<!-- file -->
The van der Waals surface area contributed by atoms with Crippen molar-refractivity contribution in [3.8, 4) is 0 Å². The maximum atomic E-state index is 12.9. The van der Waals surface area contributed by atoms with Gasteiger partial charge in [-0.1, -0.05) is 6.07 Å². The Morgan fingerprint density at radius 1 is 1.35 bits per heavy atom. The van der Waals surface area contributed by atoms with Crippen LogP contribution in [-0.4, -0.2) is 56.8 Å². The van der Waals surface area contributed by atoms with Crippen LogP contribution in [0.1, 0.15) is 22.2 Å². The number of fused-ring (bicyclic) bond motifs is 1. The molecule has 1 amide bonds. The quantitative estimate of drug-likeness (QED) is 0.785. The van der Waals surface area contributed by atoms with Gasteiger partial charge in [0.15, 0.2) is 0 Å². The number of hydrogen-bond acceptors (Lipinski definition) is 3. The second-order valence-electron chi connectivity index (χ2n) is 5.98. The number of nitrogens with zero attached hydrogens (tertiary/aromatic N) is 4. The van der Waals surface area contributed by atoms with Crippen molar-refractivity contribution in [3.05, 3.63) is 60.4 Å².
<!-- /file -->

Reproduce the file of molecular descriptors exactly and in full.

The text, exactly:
The van der Waals surface area contributed by atoms with Crippen molar-refractivity contribution in [3.8, 4) is 0 Å². The maximum atomic E-state index is 12.9. The van der Waals surface area contributed by atoms with Gasteiger partial charge in [-0.1, -0.05) is 6.07 Å². The Morgan fingerprint density at radius 1 is 1.35 bits per heavy atom. The van der Waals surface area contributed by atoms with Crippen LogP contribution in [-0.4, -0.2) is 56.8 Å². The van der Waals surface area contributed by atoms with Crippen LogP contribution in [0.1, 0.15) is 22.2 Å². The number of fused-ring (bicyclic) bond motifs is 1. The molecule has 1 amide bonds. The quantitative estimate of drug-likeness (QED) is 0.785. The van der Waals surface area contributed by atoms with Gasteiger partial charge in [0.15, 0.2) is 0 Å². The number of hydrogen-bond acceptors (Lipinski definition) is 3. The second-order valence-electron chi connectivity index (χ2n) is 5.98. The number of nitrogens with zero attached hydrogens (tertiary/aromatic N) is 4. The van der Waals surface area contributed by atoms with Crippen molar-refractivity contribution in [3.05, 3.63) is 60.4 Å².